In Texas, spouses may seek a divorce based on any of several statutory grounds. In many cases, a divorce is sought due to insupportability, which is a discord or conflict of personalities that prevents any reasonable expectation of the parties’ reconciliation. This is considered a no-fault divorce, since there is no blame alleged by either party, nor will the court determine who is responsible for the dissolution. However, if one or both of the parties allege that the other is at fault for the breakdown of the marriage, other statutory grounds may be asserted that require the court to assign fault to one of the parties. These may include adultery, cruelty, mental incapacity, felony conviction, or abandonment.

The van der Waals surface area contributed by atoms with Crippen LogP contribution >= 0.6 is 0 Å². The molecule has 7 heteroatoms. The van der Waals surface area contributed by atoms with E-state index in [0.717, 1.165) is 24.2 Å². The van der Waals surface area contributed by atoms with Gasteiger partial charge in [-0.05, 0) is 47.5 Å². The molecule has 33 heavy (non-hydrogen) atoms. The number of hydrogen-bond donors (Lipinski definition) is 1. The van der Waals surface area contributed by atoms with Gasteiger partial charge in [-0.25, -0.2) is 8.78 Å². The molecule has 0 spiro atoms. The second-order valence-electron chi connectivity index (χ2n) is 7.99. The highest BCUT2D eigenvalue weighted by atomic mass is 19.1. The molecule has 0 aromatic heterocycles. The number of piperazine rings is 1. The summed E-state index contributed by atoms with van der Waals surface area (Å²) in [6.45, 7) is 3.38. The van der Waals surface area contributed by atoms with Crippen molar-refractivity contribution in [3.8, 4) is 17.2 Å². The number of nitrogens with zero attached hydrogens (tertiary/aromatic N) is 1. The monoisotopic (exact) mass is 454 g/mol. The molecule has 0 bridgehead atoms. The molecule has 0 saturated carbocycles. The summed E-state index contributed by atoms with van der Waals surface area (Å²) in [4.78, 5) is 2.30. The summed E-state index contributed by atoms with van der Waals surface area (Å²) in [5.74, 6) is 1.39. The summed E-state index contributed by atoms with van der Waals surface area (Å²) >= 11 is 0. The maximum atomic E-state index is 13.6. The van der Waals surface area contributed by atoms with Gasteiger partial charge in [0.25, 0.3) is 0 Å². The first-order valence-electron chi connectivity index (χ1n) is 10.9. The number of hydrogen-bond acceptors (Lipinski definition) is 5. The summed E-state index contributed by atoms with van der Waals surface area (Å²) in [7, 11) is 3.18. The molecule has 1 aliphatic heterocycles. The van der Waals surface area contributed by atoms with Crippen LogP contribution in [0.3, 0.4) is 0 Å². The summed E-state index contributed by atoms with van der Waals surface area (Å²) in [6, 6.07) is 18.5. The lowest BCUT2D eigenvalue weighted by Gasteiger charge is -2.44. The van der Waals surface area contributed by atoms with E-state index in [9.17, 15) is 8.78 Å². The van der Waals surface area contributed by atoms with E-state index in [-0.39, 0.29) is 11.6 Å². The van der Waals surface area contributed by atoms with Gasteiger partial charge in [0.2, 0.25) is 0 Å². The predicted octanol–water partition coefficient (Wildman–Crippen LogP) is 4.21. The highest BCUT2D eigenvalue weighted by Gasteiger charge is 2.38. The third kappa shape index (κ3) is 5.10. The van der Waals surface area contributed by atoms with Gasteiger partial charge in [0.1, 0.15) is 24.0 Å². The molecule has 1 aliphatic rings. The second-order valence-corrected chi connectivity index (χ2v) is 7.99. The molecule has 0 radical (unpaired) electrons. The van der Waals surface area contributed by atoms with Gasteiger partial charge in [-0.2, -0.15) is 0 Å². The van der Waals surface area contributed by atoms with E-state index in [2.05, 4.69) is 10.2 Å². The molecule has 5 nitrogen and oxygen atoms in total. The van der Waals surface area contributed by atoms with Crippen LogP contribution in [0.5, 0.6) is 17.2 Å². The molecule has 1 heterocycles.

Separating couples with children often have concerns regarding the parenting of their children after a divorce. In Texas, conservatorship is the legal term used to define the rights and duties of parents with regard to decisions about the education, medical treatment, and general upbringing of their children. A Sole Managing Conservatorship refers to an arrangement in which only one parent has the right to make such decisions. In most cases, a Joint Managing Conservatorship is awarded, allowing parents to make these decisions together. Possession and access refer to the physical custody and visitation rights of parents with their children. A court will determine custody matters according to the best interest of the child, taking a number of factors into consideration. To ensure that your rights are adequately protected, you should enlist a Dallas divorce lawyer who can advocate for you throughout the process.